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Making Your Sustainability Program Sustainable

Depending on whom you ask in a company, the word “sustainability” can have different meanings. It can be used in relation to finances, long-term programs, or the environment. But when you’re looking at a sustainability – or environmental – program, it has to be set up to endure.

Put simply: your sustainability program has to be sustainable.

Being eco-friendly was once considered trendy, but I believe it is a practice that is here to stay. It’s no longer a “nice to have.” Employees and customers expect it.

Many companies are at different points on their sustainability journey. For those who are just starting, there are some tips that will help ensure that your sustainability program remains sustainable.

  • Top Level Endorsements:  For a program to work, it must have the support of your company’s top leaders. They are the ones who can turn thought into action and make it clear that being an environmental steward is a priority. The leaders can also help create internal partnerships for you with other departments.
  • Low Hanging Fruits: Sometimes you have to crawl before you can walk, and this is often the case with sustainability programs. If you try to tackle everything at once or take on too many large-scale projects, you quickly run out of budget and enthusiasm. Build your program up by starting with small successes that lead to larger projects. One simple project? Set printers to automatically print double-sided.
  • Business Impact: Look at where your company has a large impact and create projects to focus on that area versus a broad approach. For example, if you have a large fleet, look at how you can “green” the fleet. There’s often an up-front cost, but the results are favorable for the bottom line and the environment. Fuel-efficient vehicles and reduced mileage cut down on carbon emissions and out of pocket costs to operate the vehicles.
  • Incentives: Once you’ve started working on larger-scale projects such as generating alternative energy, look for government incentives. Sometimes, you have to choose between multiple locations for a project, and incentives can help you make the decision. And, the dollars saved can be used for additional projects.

These tips can help ensure your sustainability program remains sustainable. And, by showing a good return on investment, you can know that your program is good for the environment and for the business.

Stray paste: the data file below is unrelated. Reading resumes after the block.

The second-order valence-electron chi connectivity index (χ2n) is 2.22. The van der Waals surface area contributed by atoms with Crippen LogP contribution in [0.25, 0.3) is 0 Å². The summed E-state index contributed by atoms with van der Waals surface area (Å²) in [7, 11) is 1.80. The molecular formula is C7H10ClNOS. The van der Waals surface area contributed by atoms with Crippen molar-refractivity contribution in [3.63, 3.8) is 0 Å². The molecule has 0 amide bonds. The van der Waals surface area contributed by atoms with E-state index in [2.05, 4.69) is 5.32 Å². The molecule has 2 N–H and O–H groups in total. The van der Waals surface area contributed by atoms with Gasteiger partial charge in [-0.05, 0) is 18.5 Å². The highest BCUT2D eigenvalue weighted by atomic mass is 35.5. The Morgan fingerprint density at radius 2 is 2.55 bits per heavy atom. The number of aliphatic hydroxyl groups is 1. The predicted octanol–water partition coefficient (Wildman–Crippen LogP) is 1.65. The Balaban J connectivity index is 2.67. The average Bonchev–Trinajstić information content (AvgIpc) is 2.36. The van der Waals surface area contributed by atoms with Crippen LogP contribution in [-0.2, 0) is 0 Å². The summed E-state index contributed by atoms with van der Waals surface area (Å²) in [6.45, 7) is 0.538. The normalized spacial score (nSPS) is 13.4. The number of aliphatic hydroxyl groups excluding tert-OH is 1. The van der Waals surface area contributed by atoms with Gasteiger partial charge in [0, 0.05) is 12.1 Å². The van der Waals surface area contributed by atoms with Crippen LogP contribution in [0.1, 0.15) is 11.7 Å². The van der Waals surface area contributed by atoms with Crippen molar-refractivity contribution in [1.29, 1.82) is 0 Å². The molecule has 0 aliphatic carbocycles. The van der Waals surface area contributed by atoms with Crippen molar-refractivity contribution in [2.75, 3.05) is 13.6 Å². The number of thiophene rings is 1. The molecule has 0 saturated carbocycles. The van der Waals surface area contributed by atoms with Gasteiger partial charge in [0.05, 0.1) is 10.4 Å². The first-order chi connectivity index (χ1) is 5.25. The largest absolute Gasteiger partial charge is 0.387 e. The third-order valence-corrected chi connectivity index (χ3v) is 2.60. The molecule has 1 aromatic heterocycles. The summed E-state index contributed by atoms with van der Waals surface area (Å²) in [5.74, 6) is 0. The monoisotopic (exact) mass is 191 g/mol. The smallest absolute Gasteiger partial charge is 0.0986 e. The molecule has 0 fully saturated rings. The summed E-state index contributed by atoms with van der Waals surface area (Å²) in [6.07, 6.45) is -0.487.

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2 thoughts on “Making Your Sustainability Program Sustainable

  1. I understand the sincerity of the article but after nearly a decade in energy & environmental sustainability, I can tell you that if you rely on the above bullet points to make your sustainability program sustainable, you will absolutely fail.

    I believe the article title is misleading. The above is simply very basic starting points to establishing a sustainability program.

    Lastly, you should definitely flesh out what “good return on investment” means. I’m guessing it’s about money in this article, which is missing the mark in the Bruntland’s Commission definition of sustainability.

  2. I think this article has good general advice for implementing or improving upon existing office environmental programs. Details on how to utilize the stated points can vary between business model, size, and company culture.

    I work in one smaller office of several company offices. Though we have company support, as the Green lead in the office I’m the one who makes decisions to create/implement programs that fit our needs and abilities. In example, we started ordering office supplies in bulk from http://www.reliable.com reducing shipping related fuel emissions and purchased regular plates and cups for employees to use instead of paper plates and plastic utensils. They are examples of small adjustments, but make sense for our office of 30.

    At the end of the day, it’s about practical solutions that make sense for the business while also reducing environmental impact and educating people.

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